The deadline for applying for the 2022 Training Course is December 1, 2021. The 2022 application is online and can be accessed by contacting the Coordinator, Trisha Costello, at [email protected]. VCE also requires a background check once an application is submitted. The training course costs $190, with need-based scholarships available by request.

Crozet Park Expansion Approved

As expected, Crozet Park’s expansion has been approved.

Read the whole thing at the Daily Progress

An expansion of Claudius Crozet Park can move forward once the nonprofit that owns it raises enough funds.

The Albemarle County Board of Supervisors approved an amendment Wednesday evening of a special-use permit for the park to expand.

Supporters of the park have said that the expansion would allow more recreation opportunities, but some neighbors don’t think the expansion should happen due to the lack of sidewalks and potential for increased traffic.

The plan will add a two-story, 34,200-square-foot recreation building, which is set to include exercise areas, sports courts, community meeting spaces and a pool expansion. A second phase of the project would include an indoor pool facility adjacent to the existing pool deck.

Here’s hoping that the County is able to build sidewalks and bike lanes leading to and from the Park so that people won’t be forced to drive to take advantage of the new Park.

The approval comes with nine conditions, including sound and lighting limitations and a number of fencing and screening requirements.

The commission added a 10th proposed condition that the park should include additional on-site bicycle infrastructure, such as bike racks, bike lockers, bike lanes and other on-road or adjacent bicycle access. They also recommended that the county prioritize the installation and/or repair of sidewalks along High Street, Hill Top Street and Park Road.

Crozet Park Expansion to be Approved this Week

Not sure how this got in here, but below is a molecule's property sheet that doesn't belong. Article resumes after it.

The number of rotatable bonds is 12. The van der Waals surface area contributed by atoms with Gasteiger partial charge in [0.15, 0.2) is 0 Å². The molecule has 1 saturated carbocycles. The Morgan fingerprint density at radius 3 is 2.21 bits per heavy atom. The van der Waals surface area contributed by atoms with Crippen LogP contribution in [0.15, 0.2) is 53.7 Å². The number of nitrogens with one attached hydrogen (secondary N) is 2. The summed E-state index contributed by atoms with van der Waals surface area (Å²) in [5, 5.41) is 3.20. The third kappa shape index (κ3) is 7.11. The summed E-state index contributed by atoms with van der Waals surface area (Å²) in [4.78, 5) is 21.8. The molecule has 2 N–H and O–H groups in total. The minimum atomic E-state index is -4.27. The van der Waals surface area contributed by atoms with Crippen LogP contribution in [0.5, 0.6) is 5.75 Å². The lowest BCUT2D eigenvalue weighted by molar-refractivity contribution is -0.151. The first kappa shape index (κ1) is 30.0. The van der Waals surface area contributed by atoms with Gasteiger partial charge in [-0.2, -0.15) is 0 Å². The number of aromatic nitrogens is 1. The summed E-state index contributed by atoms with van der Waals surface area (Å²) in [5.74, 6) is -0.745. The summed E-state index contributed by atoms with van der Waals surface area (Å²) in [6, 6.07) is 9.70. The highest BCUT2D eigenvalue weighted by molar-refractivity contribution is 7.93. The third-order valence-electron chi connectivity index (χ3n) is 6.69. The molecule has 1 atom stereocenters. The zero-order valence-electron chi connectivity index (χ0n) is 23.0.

Autumnal leaves

From Charlottesville Community Engagement’s Week Ahead

Claudius Crozet Park seeks to amend an existing special use permit to build a fitness center and indoor pool. The Planning Commission recommended approval on September 28. (report)

From the report

There’s a lot here, and this has been a reasonably quick process, by Albemarle County development standards. (and yes, this is the formatting on the County’s site)

SP202000016 Claudius Crozet Park. PROJECT: SP202000016 Claudius Crozet Park MAGISTERIAL DISTRICT: White Hall TAX MAP/PARCEL(S): 056A2010007200; 056A20100072A0; 056A20400000A4 LOCATION: 1075 Claudius Crozet Park, Crozet, Virginia 22932 PROPOSAL: Request to amend existing special use permit SP199500043 in order to expand the existing community center at Crozet Park with a fitness center and a pool expansion, along with additional parking spaces and pedestrian connections. PETITION: Special Use Permit request for a community center and swim, golf, tennis, or similar athletic facilities in accordance with Sections,,, and of the Zoning Ordinance, on three parcels totaling approximately 22.806 acres. No dwelling units proposed. ZONING: RA, Rural Areas – agricultural, forestal, and fishery uses; residential density (0.5 unit/acre in development lots); and R-6 Residential – 6 units/acre OVERLAY DISTRICT(S): EC – Entrance Corridor; Steep Slopes – Mana…

There are some really interesting comments from the community, in favor and in opposition.

My thought remains – This facility being built was a foregone conclusion; building it without commensurate building of supporting bicycle and pedestrian infrastructure is negligent.

School Redistricting Begins in Crozet

The process, at least.

Geographically, these plans seem to make a lot of sense. But change is hard, no matter how logical the plans may be; as these plans ultimately affect so much about our community – kids, families, teachers, transportation, property values.

Be sure to read through the public slide deck for the 4 November presentation; the demographic insight is interesting. Bolding below is mine, from the County’s release.